White Gold crash: Cotton sours Punjab farmers’ hopes

Bumper crop and grim outlook for garment exports has led to a price crash in mandis ahead of peak arrivals.

Written by Anju Agnihotri Chaba | Published: September 28, 2017 6:25 am
Punjab, Punjab cotton farming, cotton farming, cotton farming in Punjab, cotton price, Indian express Farmers sitting with their new kapas (raw cotton) crop brought to Punjab’s Bathinda mandi. (Express Photo: Anju Agnihotri Chaba)

Banwari Lal’s disappointment is obvious from his face. Sitting on a charpoy beside a heap of narma/kapas (raw un-ginned seed-cotton) at the Abohar mandi in Punjab’s Fazilka district, the 50-year-old recounts bringing his crop earlier in the day. After waiting for two hours for his 15 quintals produce to be auctioned, he had to settle for a rate of Rs 4,285 per quintal. Last year, the same traders had quoted between Rs 5,700 to Rs 6,200 for the narma lots that he had brought at different times.

“How can prices go down like this? We grow based on what we got last year. Shouldn’t the government have some mechanism to prevent such wild price fluctuations, which adds to our debts? Selling at below Rs 5,000 per quintal is a big loss and we don’t want any loan waivers,” says this farmer who owns 15 acres at Khippanwali, a village not far from Abohar town.

Last year’s good realisations had led Banwari Lal to increase his narma area from four to seven acres, while dedicating the remaining eight acres to paddy. “I’m worried because there is more crop to sell from the next couple of pickings. The traders say prices could come down further,” he sighs.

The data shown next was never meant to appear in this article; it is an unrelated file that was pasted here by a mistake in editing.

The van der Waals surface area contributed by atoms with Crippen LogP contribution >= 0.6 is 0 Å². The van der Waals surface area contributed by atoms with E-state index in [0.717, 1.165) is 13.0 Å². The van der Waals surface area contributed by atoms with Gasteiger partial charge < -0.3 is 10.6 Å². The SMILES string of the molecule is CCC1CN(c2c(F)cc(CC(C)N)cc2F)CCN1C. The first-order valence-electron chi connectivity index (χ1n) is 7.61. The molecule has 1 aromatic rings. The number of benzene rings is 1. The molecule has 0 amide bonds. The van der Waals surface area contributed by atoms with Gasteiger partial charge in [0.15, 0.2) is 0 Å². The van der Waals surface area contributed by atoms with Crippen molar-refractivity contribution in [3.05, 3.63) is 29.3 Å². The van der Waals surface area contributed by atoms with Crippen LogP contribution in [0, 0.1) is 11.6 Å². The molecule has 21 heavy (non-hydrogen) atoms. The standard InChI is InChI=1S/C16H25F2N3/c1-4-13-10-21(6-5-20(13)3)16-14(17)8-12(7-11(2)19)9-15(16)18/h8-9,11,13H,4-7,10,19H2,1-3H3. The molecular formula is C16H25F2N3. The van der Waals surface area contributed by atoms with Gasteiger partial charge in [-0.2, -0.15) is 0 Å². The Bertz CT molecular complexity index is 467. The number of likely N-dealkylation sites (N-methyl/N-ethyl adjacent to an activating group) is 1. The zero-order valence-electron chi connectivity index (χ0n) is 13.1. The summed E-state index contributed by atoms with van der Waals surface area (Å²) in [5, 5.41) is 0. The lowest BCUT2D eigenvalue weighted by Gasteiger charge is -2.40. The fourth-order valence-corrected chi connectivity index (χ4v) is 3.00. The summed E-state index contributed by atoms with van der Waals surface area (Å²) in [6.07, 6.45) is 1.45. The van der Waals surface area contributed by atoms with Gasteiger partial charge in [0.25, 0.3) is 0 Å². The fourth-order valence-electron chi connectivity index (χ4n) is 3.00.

Harvesting and marketing of cotton in southwest Malwa belt — mainly Fazilka, Muktsar, Bathinda, Faridkot, Firozpur, Moga, Mansa and Barnala districts — started just over a week back, with the first pickings completed. Farmers here harvest between 10 to 14 quintals of narma over three pickings. Currently, the 25-odd cotton mandis in Malwa are receiving 1,000-3,000 quintals daily, with arrivals peaking after October 15. Punjab expects to produce 12.5 lakh bales (of 170 kg each, in terms of lint or the white fibre obtaining after ginning) this year, compared to 8.90 lakh bales in 2016-17.

“Higher production is bad news for us, though the traders are attributing the lower rates also to GST (goods and services tax). We don’t know whether they are telling the truth,” complains Resham Singh from Kundal village in Abohar tehsil, who, too, realised only Rs 4,265 per quintal for the three quintals that he sold on Tuesday. Singh farms seven acres, of which two acres he has leased for an annual rent of Rs 80,000. With Rs 6-lakh of outstanding loans against him, his message is the same as Banwari Lal’s: “Saanu apni fasal di kimat de dave sarkar, karja asin aape dekh lawange (let the government guarantee us a proper rate, we’ll take care of our debt)”.